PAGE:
20 April 2017

The Dangers of Building Garment Factories Next to One of Haiti’s Most Important Marine National Parks

All too often, community voices are excluded from decisions that affect their lives and their environment. And so they were in Haiti, when the Inter-American Development Bank (IDB) provided funding to build the Caracol Industrial Park – a large garment factory complex, including a heavy oil power plant – a short distance inland from Caracol Bay, a US $3.2 trillion mangrove and coral reef ecosystem that is now part of Haiti’s Three Bays National Park.

In anticipation of Earth Day 2017, we are amplifying those missing voices by publishing “Environment Under Threat” to explain the environmental risks posed by the industrial park.

The industrial park discharges wastewater into the Trou-du-Nord river, another important natural and community resource, which then flows into Caracol Bay. Local communities are concerned that organic, chemical, and/or thermal pollution from the industrial park will damage the sensitive coastal and marine ecosystem, including important resources – fish, shellfish and salt basins – on which they rely.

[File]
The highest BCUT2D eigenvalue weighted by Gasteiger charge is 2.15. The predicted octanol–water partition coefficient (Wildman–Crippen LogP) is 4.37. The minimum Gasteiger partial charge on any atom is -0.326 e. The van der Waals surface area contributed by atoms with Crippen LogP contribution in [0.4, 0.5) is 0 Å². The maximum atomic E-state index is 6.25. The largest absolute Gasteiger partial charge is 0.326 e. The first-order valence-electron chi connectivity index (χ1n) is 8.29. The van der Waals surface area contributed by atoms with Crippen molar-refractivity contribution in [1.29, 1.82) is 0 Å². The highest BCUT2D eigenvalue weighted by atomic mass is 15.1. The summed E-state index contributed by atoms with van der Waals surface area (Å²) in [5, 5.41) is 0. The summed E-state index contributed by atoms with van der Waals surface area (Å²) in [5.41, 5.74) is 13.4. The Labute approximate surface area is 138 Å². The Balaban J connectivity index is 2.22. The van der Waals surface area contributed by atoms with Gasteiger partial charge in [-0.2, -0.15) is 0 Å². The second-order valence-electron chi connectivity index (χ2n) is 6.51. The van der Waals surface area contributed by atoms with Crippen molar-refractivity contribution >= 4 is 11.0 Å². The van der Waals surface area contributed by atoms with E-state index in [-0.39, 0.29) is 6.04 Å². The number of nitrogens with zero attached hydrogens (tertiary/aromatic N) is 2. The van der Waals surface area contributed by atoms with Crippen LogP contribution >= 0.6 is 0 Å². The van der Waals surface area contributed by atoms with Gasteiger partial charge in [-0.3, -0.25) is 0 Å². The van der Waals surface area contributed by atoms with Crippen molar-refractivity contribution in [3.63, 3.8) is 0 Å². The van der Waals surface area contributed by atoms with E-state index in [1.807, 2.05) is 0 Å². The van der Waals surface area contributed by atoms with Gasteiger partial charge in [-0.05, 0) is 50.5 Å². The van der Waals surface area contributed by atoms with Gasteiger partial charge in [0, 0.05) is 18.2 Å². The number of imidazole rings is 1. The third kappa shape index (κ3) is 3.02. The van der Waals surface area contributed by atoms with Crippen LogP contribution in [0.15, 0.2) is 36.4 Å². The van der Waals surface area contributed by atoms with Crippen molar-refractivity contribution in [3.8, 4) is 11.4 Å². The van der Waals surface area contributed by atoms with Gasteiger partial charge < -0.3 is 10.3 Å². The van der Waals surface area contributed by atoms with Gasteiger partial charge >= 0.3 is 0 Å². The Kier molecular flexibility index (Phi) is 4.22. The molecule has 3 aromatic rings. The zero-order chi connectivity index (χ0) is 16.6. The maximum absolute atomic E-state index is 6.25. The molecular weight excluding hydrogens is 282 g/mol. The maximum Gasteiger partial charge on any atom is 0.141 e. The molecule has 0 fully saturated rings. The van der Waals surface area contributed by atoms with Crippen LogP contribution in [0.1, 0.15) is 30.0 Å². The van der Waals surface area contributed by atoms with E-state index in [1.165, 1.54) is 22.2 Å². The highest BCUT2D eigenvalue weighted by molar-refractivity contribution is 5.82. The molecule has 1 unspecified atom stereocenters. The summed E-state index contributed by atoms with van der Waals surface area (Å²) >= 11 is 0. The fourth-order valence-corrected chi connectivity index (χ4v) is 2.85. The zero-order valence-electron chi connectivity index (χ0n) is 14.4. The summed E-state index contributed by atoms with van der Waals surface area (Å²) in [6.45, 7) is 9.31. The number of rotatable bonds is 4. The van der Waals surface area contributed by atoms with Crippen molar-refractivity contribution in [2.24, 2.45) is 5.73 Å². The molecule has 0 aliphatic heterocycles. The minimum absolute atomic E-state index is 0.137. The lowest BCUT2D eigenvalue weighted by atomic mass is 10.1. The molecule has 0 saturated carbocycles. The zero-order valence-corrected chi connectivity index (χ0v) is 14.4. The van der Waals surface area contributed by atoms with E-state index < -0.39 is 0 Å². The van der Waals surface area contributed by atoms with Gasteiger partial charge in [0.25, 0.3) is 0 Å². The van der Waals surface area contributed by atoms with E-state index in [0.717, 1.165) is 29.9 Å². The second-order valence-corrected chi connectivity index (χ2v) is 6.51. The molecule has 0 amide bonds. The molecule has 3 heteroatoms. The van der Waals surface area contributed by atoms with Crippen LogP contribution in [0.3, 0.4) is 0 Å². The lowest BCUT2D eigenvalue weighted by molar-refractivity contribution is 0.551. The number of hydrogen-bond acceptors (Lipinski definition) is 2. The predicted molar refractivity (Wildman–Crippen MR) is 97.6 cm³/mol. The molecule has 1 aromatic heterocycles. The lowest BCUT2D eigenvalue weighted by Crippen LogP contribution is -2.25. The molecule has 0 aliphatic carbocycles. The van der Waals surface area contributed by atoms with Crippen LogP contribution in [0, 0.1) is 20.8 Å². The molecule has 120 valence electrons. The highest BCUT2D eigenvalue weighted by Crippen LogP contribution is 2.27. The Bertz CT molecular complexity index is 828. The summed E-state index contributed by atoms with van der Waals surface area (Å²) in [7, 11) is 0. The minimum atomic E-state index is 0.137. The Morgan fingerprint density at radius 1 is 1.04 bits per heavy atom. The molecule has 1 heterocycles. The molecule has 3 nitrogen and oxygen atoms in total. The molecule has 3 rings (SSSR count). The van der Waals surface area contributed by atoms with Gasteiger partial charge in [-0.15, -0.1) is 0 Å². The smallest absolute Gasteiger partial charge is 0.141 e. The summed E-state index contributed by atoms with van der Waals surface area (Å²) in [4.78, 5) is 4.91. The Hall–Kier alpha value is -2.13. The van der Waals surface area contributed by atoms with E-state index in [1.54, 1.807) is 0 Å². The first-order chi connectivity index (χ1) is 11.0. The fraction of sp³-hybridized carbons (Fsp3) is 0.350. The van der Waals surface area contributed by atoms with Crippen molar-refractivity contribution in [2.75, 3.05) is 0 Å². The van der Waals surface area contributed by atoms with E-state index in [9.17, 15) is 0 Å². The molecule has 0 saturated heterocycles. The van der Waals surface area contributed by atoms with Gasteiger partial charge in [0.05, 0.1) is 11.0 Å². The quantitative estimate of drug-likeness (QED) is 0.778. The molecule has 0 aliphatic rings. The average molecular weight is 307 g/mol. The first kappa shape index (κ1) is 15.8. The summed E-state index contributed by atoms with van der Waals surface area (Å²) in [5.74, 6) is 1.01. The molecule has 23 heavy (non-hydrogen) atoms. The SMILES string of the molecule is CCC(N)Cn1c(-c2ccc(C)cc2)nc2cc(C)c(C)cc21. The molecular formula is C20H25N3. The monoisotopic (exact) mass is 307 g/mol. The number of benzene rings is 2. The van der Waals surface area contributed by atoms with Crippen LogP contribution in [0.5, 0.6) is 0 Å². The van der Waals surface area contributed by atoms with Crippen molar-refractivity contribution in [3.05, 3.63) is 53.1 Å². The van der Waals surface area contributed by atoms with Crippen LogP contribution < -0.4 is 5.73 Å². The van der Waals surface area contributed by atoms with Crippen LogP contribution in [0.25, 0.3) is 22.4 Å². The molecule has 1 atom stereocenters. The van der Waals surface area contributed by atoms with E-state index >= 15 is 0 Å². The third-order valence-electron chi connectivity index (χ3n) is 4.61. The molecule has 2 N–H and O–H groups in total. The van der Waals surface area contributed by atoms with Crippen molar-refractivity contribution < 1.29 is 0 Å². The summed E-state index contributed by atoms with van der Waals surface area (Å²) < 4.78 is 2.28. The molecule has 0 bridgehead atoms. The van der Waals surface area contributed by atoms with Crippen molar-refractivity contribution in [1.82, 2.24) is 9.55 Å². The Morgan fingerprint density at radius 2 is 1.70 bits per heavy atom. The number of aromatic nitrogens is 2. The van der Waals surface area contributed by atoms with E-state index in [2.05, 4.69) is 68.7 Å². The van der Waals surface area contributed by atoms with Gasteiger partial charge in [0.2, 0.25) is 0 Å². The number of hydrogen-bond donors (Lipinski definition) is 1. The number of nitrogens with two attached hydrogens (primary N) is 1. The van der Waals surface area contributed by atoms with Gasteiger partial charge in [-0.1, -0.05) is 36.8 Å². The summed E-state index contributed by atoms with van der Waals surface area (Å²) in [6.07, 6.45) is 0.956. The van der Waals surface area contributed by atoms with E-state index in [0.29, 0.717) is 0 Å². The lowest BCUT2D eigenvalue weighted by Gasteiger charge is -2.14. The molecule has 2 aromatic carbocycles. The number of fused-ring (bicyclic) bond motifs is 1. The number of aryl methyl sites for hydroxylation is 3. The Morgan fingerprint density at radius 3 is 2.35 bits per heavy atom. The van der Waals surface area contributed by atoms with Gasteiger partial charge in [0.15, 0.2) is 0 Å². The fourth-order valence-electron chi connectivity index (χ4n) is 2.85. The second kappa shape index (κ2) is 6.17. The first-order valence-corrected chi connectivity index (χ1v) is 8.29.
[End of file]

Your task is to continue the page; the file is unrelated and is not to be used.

Community concerns are echoed by international experts. In 2013, a study coordinated by the Organization of American States called the Caracol Industrial Park one of the “primary threats” to Caracol Bay. The bay was described as: “perhaps the most productive ecosystem in Haiti and therefore the most important site in Haiti in terms of the need for protection and the development of a sustainable management plan.”

The Bank has raised its own concerns about the industrial park’s impacts on the bay:

“The assurances made by the IDB that the necessary mitigation measures would be taken to protect the marine protected area will be significantly tested during the operation of the park in the next 5-10 years.”

This Earth Day 2017, please read and share “Environment Under Threat”. This brochure is the latest in a series about the serious, negative impacts of the industrial park that affected communities seek to resolve through a facilitated dialogue process (see also the impacts on women and girls and on livelihoods). We are working to make a fair and effective dialogue process a reality.

For more information about our work, please see the case page here.